In my line of work, you hear and see it all when it comes to weight loss and weight management. Inevitably someone will ask ” so what do you think of that show The Biggest Loser?” and I will say, “meh, it’s an extreme show about extreme weight loss for people who are extremely overweight, to each their own”. This week, however, the big question heard all over social media was ” wow, did you SEE how skinny she got?”The person in question being Rachel Frederickson, the winner of this season’s $250K prize.
Yes, I noticed her dramatic change as well, you’d have to be blind to not see that the pendulum has swung the other way for her weight. So much so that she has crossed categories into underweight for her height. Still, that is as far as I want to take any criticism or opinion of her journey to self-love. Not because I’m above judging someone, but because I don’t think she is the problem: The questions left answered by the show’s producer’s are the problem.
The Biggest Loser is modeled after the “extreme” brand of tv shows that take something/someone that needs an immense amount of work and completely revamp it/that person into something/someone new. Extreme Home renovation, Extreme Makeovers etc etc. But at least with home renovations you see much of the behind the scenes and what it takes to overhaul a space even when it has been reduced to a sound bite. With BL you do see some serious sweating but not much is said for the real grit and dirt of changing your body under extreme pressure and a tight time frame. The general, interested public would benefit from knowing how unrealistic and potentially harmful this particular brand of weight loss can be. So did you know that:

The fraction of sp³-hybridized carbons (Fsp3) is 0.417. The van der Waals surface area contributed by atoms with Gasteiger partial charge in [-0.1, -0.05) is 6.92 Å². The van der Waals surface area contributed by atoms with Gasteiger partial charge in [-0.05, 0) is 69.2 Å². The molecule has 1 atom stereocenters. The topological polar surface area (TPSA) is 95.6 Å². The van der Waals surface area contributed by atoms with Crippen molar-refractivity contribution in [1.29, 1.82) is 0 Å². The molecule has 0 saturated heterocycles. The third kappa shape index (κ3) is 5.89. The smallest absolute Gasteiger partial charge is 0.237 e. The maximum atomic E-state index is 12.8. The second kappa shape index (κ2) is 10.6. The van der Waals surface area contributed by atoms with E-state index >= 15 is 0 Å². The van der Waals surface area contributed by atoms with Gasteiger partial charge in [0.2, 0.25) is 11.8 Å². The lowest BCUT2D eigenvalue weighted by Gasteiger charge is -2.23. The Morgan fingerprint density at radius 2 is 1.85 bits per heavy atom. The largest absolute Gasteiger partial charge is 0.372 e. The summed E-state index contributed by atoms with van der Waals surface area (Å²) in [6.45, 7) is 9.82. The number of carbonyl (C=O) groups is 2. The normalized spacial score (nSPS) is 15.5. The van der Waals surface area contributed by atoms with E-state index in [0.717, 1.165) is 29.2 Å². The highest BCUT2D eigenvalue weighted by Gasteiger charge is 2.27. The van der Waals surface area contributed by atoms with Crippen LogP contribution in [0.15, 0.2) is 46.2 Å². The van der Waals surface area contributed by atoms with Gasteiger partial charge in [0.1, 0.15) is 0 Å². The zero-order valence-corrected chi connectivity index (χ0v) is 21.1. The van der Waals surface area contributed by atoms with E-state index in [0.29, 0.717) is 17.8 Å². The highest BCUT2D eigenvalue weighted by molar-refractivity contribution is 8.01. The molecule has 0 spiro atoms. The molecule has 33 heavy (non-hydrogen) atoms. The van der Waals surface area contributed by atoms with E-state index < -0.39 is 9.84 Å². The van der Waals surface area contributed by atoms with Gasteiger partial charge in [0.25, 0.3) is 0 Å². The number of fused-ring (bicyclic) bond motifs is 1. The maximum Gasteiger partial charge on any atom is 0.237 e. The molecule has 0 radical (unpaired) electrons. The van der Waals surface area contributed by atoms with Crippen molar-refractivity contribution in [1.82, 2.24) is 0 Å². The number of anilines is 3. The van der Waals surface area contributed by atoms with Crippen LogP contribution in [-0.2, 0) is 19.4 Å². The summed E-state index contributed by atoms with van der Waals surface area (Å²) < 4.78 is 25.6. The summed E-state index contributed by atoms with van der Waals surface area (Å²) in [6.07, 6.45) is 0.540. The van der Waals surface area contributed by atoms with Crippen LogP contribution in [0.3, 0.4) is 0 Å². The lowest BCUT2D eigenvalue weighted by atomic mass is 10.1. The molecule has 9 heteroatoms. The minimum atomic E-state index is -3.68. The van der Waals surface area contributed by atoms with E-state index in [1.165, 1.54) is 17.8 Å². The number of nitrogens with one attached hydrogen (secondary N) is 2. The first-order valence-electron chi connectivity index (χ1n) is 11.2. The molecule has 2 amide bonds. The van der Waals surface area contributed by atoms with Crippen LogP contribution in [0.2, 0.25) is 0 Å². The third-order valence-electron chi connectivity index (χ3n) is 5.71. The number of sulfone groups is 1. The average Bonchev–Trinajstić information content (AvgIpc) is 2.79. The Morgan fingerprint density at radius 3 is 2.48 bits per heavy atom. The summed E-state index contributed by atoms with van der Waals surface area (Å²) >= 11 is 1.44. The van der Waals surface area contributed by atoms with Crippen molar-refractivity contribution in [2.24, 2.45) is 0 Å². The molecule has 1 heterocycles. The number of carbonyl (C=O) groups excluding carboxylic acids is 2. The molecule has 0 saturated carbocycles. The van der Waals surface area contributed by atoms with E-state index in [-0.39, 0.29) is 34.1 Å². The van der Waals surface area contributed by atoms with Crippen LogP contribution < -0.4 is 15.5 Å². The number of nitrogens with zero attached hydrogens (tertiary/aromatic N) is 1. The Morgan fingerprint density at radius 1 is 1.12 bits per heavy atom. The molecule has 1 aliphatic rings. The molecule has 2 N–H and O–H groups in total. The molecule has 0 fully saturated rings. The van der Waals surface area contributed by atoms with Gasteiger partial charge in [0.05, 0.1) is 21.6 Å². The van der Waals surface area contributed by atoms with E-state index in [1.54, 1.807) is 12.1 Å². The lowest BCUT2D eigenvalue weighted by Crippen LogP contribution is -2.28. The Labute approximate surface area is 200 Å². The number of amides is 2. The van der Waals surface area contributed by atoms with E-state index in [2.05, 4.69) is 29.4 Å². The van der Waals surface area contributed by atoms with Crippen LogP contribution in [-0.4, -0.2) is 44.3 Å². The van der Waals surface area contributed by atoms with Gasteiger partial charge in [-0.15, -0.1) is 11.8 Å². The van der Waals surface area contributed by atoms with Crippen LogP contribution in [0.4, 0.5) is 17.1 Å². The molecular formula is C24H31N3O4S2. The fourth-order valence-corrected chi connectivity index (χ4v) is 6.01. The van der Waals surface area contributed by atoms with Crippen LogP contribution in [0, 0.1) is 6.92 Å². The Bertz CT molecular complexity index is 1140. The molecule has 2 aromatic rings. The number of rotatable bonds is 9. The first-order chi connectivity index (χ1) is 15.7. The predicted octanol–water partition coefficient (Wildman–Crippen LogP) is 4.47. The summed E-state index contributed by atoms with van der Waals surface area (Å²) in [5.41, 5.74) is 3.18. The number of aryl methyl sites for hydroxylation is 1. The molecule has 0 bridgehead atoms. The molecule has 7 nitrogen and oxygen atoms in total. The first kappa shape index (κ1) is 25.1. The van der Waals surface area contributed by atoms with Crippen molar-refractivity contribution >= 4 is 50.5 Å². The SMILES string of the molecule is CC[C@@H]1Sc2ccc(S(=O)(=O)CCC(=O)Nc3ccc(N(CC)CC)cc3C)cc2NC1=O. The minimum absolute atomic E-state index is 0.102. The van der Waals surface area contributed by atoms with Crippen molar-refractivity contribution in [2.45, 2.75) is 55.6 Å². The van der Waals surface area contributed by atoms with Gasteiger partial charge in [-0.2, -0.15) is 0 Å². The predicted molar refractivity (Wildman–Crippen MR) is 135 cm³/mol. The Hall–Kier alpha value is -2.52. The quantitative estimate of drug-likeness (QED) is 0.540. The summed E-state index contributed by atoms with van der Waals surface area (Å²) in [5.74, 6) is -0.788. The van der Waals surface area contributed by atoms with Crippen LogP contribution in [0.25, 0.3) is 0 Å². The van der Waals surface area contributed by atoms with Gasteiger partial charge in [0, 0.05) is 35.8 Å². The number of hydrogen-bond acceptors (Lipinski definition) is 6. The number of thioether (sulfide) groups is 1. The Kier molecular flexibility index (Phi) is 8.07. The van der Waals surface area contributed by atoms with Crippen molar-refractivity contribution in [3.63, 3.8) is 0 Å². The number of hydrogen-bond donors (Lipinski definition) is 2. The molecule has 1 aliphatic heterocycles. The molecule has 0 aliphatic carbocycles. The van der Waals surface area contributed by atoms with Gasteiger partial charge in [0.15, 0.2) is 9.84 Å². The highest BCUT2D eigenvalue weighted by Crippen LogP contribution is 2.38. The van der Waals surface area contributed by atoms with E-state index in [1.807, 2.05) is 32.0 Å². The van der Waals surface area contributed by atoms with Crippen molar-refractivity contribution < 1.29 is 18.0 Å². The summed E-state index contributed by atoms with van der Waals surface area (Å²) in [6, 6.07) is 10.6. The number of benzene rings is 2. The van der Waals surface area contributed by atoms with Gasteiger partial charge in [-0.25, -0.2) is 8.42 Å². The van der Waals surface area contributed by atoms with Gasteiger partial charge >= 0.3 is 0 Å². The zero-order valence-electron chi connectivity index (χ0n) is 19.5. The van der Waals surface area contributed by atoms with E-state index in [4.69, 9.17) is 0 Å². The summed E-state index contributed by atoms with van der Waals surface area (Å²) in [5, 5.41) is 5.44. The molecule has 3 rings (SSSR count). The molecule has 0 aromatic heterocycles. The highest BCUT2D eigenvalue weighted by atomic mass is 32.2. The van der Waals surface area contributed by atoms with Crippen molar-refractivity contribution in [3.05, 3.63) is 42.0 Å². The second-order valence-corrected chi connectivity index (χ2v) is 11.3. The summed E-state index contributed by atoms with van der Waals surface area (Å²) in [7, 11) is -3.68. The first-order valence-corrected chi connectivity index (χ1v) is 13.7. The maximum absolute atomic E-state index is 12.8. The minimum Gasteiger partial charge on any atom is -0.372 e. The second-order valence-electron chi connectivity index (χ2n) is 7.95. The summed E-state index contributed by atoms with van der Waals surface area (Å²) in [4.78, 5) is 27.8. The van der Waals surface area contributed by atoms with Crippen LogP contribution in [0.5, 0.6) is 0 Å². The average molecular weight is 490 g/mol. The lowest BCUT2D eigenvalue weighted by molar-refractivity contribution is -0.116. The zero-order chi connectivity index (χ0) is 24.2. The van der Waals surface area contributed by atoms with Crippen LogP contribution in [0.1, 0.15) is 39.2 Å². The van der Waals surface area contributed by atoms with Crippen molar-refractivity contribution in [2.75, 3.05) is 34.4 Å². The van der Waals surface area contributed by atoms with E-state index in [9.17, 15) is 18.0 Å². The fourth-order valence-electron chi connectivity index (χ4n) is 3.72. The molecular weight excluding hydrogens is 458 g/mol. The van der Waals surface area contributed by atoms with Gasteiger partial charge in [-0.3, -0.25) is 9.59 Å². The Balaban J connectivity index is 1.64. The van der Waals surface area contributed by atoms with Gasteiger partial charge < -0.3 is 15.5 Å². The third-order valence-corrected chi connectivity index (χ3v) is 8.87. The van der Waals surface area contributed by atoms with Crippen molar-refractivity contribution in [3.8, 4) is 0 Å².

- Contestants are exercising for about 4 hours per day? Here is a link to average calories burned during 1 hour of exercise based on different weight categories. Multiply that by 4 hours and many contestants are likely burning at least 3,500 calories per day which is the number of calories in one pound of fat.
- Contestants are on a crash diet of 1000-1200 calories per day? Everybody needs a minimum of essential calories to maintain organ and physical function. 1,000-1,200 calories is barely cutting it. Add that to the calorie deficit created by all the exercise and voila, you are losing large amounts of muscle along with fat and have landed in a space that needs to be medically regulated.
- Exercising and crash dieting all day can mess with your head? The psychological impact of physically working hard added to PAST self esteem issues (obese people usually have eating disorders too) + being hungry and TIRED all the time = ? Have you ever fasted? yeah, it’s not easy or pretty. What do you get when a a hungry, tired person with a history of binge eating starts to get rewarded for losing weight at an unhealthy pace? Enter Rachel Frederickson.
Some might argue that the Biggest Loser is no more dangerous than bariactric surgery which is far more invasive. After all, when someone is morbidly obese shouldn’t they do whatever it takes to lose weight? The trouble with that here is that risks are made clear to patients before surgery and many are often encouraged to lose weight in more traditional ways first. Then there is the fact that this is a national television show with far reaching appeal. Who exactly is watching this program and taking it as the whole truth? I recommend that the Biggest Loser use its platform for more than ratings and aim to educate the viewers at home as well.